Cleaning & Maintenance Management Online

The Lucky Seven Of Steam Vapor

February 8, 2012

Steam vapor systems are increasingly used in facilities for two main purposes.

First, they rapidly clean and deodorize surfaces by using heat energy to break apart the bond between tough soils and the surface, with the key benefits of leaving no residue behind and penetrating to the smallest pores and crevices.

Second, they disinfect and sanitize surfaces by transferring heat from the steam vapor to pathogenic microorganisms.

With a well-engineered unit, the contact times needed for disinfection are brief and drying times are minimal, making disinfection easy, reducing slip and fall hazards and quickly returning areas to service.

Seven Key Elements

Steam vapor systems heat and pressurize tap water to produce "dry" steam vapor at six percent moisture, sometimes referred to as saturated steam vapor.

The overall function, longevity and usefulness of a steam vapor system depends on seven key elements.

1. Heating element

The heating element is where electrical energy is transferred to the water that will become steam to power the cleaning and disinfection process.

An immersion-type heating element is preferable since it directly contacts the boiler water, the most efficient way for the solution to be heated.

2. Boiler

The boiler contains the steam within the system.

Aluminum boilers are lightweight and hold heat well, but may have a short operational life if regularly used with water containing a great deal of calcium or other minerals.

A stainless steel boiler of adequate thickness — 1 millimeter (mm) to 1.5 mm — should provide good service and longevity.

Only plain, ordinary, potable tap water is needed for filling the steam vapor system.

However, minimizing the amount of minerals introduced into the system will generally extend the life of the boiler along with other system components.

Since obtaining water with reduced mineral content in some environments may be impractical, some steam vapor systems are outfitted with technologies designed to minimize scale development within the boiler and on the heating element.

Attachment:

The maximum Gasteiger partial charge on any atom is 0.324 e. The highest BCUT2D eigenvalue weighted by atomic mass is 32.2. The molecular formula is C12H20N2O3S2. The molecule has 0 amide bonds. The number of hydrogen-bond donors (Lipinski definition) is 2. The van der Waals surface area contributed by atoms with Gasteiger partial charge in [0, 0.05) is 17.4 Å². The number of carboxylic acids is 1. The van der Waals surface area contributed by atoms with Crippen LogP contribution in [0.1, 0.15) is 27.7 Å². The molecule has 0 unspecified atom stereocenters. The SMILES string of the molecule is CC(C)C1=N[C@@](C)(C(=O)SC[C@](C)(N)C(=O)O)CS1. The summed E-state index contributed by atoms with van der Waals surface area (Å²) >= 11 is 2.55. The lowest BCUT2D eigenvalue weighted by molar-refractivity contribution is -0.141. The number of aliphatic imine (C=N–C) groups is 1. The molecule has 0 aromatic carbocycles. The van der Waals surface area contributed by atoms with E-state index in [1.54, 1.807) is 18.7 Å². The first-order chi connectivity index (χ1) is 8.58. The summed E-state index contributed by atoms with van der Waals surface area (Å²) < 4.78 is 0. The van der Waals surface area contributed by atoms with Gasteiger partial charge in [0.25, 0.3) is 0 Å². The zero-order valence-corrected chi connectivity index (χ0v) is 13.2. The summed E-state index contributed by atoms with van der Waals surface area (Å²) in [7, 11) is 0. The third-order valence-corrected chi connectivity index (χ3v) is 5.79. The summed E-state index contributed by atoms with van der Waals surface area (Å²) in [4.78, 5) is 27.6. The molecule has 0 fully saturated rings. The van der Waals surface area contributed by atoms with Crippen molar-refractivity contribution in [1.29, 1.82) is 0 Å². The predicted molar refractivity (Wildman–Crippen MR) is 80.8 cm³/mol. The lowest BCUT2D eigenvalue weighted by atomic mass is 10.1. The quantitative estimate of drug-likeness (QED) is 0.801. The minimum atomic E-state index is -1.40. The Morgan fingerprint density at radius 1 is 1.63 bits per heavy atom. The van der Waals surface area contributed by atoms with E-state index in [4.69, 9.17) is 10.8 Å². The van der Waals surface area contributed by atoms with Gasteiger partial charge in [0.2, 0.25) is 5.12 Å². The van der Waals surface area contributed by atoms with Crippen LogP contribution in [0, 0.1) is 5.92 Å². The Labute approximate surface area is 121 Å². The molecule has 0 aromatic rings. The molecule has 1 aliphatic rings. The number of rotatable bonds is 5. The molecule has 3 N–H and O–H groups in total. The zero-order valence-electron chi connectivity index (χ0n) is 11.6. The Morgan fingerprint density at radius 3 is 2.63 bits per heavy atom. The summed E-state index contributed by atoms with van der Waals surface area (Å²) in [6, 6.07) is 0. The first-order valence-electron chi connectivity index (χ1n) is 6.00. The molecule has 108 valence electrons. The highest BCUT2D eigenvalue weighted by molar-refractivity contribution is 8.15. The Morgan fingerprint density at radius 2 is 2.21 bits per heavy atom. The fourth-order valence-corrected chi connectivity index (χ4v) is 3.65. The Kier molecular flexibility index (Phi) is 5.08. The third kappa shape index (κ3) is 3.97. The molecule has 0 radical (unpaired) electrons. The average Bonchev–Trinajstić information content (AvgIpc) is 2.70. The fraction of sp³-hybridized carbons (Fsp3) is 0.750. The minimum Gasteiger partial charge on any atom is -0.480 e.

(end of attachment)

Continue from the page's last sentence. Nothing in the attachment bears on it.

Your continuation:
A quality steam vapor system will generate 300 degree Fahrenheit (F) to 320 degree F steam in the boiler.

This will provide a minimal water droplet size and maximize the energy transfer within the steam vapor application.

A common misconception is that a hotter boiler temperature is always better.

However, the steam heat-pressure curve is not linear, so getting the boiler hotter does not necessarily make better steam and can waste energy.

A good steam vapor system is designed to allow the operator to maintain an optimum temperature and pressure over long periods of use.

When steam is created in any device, it is important to have redundant safety measures engineered into the system to prevent overheating, over-pressuring or any other situation that might arise if there should be a malfunction within the system.

3. Reservoir

The reservoir holds the system''s water.

In a single-tank system configuration, the boiler also serves as the reservoir.

A significant drawback to this design is that the unit requires a cool-down period before it can be refilled, and then a heat-up period to operating temperatures before work can continue.

In two-tank systems, a separate reservoir feeds the boiler automatically, resulting in constant, uninterrupted steam vapor.

It provides a safer, more efficient water refill feature.

As water is drawn down, the operator simply adds more to the reservoir when the machine indicates it needs to be replenished.

A quart of water will generally provide about an hour''s use of steam vapor from a 120-volt system — and most systems will have a capacity of several quarts.

4. Hoses